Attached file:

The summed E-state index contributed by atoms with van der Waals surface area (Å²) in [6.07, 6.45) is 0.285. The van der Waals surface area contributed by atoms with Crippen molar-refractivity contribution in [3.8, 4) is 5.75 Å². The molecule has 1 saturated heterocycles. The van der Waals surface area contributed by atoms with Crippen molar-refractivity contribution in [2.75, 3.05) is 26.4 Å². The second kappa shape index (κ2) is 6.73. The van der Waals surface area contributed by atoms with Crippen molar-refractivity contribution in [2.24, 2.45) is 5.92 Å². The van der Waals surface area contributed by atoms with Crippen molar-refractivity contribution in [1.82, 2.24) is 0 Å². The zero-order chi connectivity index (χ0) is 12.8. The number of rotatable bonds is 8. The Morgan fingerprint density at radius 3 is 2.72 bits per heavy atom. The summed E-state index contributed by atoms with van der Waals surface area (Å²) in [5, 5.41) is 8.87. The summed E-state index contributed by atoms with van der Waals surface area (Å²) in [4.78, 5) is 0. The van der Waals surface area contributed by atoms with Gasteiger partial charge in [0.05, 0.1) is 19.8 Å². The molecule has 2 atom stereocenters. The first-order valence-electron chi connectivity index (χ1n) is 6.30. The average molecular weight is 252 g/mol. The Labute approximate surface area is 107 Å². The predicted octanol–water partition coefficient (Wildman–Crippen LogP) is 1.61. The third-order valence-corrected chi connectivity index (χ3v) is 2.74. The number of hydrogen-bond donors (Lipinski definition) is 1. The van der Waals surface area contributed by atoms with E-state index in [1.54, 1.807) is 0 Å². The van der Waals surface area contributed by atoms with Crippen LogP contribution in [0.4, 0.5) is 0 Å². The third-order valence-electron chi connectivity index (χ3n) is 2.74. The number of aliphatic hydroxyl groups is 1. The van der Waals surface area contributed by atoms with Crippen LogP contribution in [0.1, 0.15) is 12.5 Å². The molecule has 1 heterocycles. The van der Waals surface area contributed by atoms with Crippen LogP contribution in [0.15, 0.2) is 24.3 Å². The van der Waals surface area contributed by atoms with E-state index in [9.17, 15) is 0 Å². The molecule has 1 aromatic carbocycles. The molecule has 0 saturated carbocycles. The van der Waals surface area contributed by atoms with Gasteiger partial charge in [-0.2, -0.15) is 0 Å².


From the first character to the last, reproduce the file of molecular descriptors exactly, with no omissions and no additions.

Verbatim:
The summed E-state index contributed by atoms with van der Waals surface area (Å²) in [6.07, 6.45) is 0.285. The van der Waals surface area contributed by atoms with Crippen molar-refractivity contribution in [3.8, 4) is 5.75 Å². The molecule has 1 saturated heterocycles. The van der Waals surface area contributed by atoms with Crippen molar-refractivity contribution in [2.75, 3.05) is 26.4 Å². The second kappa shape index (κ2) is 6.73. The van der Waals surface area contributed by atoms with Crippen molar-refractivity contribution in [2.24, 2.45) is 5.92 Å². The van der Waals surface area contributed by atoms with Crippen molar-refractivity contribution in [1.82, 2.24) is 0 Å². The zero-order chi connectivity index (χ0) is 12.8. The number of rotatable bonds is 8. The Morgan fingerprint density at radius 3 is 2.72 bits per heavy atom. The summed E-state index contributed by atoms with van der Waals surface area (Å²) in [5, 5.41) is 8.87. The summed E-state index contributed by atoms with van der Waals surface area (Å²) in [4.78, 5) is 0. The van der Waals surface area contributed by atoms with Gasteiger partial charge in [0.05, 0.1) is 19.8 Å². The molecule has 2 atom stereocenters. The first-order valence-electron chi connectivity index (χ1n) is 6.30. The average molecular weight is 252 g/mol. The Labute approximate surface area is 107 Å². The predicted octanol–water partition coefficient (Wildman–Crippen LogP) is 1.61. The third-order valence-corrected chi connectivity index (χ3v) is 2.74. The number of hydrogen-bond donors (Lipinski definition) is 1. The van der Waals surface area contributed by atoms with E-state index in [1.54, 1.807) is 0 Å². The van der Waals surface area contributed by atoms with Crippen LogP contribution in [0.4, 0.5) is 0 Å². The third-order valence-electron chi connectivity index (χ3n) is 2.74. The number of aliphatic hydroxyl groups is 1. The van der Waals surface area contributed by atoms with Crippen LogP contribution in [0.1, 0.15) is 12.5 Å². The molecule has 1 heterocycles. The van der Waals surface area contributed by atoms with Crippen LogP contribution in [0.15, 0.2) is 24.3 Å². The van der Waals surface area contributed by atoms with E-state index in [9.17, 15) is 0 Å². The molecule has 1 aromatic carbocycles. The molecule has 0 saturated carbocycles. The van der Waals surface area contributed by atoms with Gasteiger partial charge in [-0.2, -0.15) is 0 Å².